• In a response to Horst Eidenmüller’s post on the Oxford Business Law Blog on regulatory competition as a tool to combat COVID-19 with “tailored solutions” and “experimentation,” Marco Ventoruzzo, professor of corporate law at Bocconi University in Milan, argued that encouraging regulatory competition principles amid a global pandemic ignores the potential for “thousands of dead people, massive unemployment, and social havoc.” Although he acknowledges a failure to coordinate efforts globally, Ventoruzzo suggests that the objective failure to facilitate information sharing and social distancing efforts implies an imperative for better coordination. Due to the current lack of “uniformity, reliability, comparability, and transparency” of data collection methods and research, Ventoruzzo advocates solidarity rather than economic strategy, extolling the potential benefits of a coordinated system of response to the public health emergency.
  • In a recent article in the Journal of Science Policy and Governance, Wajeeha Ahmad and Elizabeth Dethy of Massachusetts Institute of Technology proposed policies for how smart city technologies should collect personal data. The authors acknowledged that new technologies such as license plate readers, facial recognition algorithms, and traffic vibration sensors may help city governments improve public safety and reduce traffic, but warned that failure to collect and store data properly will decrease personal privacy. Ahmad and Dethy argued that technological solutions alone cannot offer enough privacy protection, so legislative action is needed to set comprehensive reforms, including warrant requirements, prohibitions on the sale of personally-identifiable data, and strict enforcement regimes.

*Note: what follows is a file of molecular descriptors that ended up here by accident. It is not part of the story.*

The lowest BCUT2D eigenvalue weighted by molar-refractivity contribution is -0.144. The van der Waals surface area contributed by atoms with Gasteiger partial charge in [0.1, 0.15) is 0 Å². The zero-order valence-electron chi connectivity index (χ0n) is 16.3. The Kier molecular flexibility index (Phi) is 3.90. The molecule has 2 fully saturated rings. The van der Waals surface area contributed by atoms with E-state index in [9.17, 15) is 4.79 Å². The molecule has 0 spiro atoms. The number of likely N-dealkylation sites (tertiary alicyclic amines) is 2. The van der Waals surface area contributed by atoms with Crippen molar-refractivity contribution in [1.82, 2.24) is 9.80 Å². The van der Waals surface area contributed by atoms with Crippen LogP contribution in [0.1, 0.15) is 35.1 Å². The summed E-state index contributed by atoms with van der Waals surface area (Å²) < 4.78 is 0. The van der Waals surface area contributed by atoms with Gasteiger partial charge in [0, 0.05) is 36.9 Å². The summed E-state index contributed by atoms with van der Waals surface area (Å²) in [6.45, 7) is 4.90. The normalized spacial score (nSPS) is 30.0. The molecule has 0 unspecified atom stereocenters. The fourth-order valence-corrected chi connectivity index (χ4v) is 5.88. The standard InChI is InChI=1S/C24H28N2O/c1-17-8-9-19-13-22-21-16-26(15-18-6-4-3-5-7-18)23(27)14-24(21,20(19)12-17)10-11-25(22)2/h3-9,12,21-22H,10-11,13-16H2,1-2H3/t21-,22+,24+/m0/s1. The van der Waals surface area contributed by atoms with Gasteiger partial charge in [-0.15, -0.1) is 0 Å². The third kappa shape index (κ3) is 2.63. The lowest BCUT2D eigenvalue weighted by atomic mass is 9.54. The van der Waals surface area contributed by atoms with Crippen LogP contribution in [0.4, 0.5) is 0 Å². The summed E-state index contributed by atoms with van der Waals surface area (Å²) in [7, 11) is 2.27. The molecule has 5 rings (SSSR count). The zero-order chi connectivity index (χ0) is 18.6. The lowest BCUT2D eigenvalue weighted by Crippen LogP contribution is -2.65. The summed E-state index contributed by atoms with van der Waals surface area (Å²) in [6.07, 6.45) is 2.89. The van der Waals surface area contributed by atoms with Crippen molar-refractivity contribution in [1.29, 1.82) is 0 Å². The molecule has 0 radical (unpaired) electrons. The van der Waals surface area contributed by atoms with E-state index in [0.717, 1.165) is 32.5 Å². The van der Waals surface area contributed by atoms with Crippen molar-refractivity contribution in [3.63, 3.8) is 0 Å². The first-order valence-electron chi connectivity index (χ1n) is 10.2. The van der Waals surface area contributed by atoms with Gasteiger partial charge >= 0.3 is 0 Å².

FLASHBACK FRIDAY

  • In a 2017 essay for The Regulatory Review, Naomi Lopez Bauman, director of health care policy at the Goldwater Institute, defended the Right to Try Act against criticism that it could endanger patients. Lopez Bauman explained that the law allows patients who have been diagnosed with a life-threatening disease to receive treatments that the U.S. Food and Drug Administration (FDA) has yet to approve. Only procedures deemed safe enough that they are approved for ongoing FDA clinical trials may be attempted under the legislation, and patients must have first exhausted all available approved treatments. Lopez Bauman also argued that the Right to Try Act reduces red tape during applications for experimental procedures and returns health autonomy to patients and their physicians.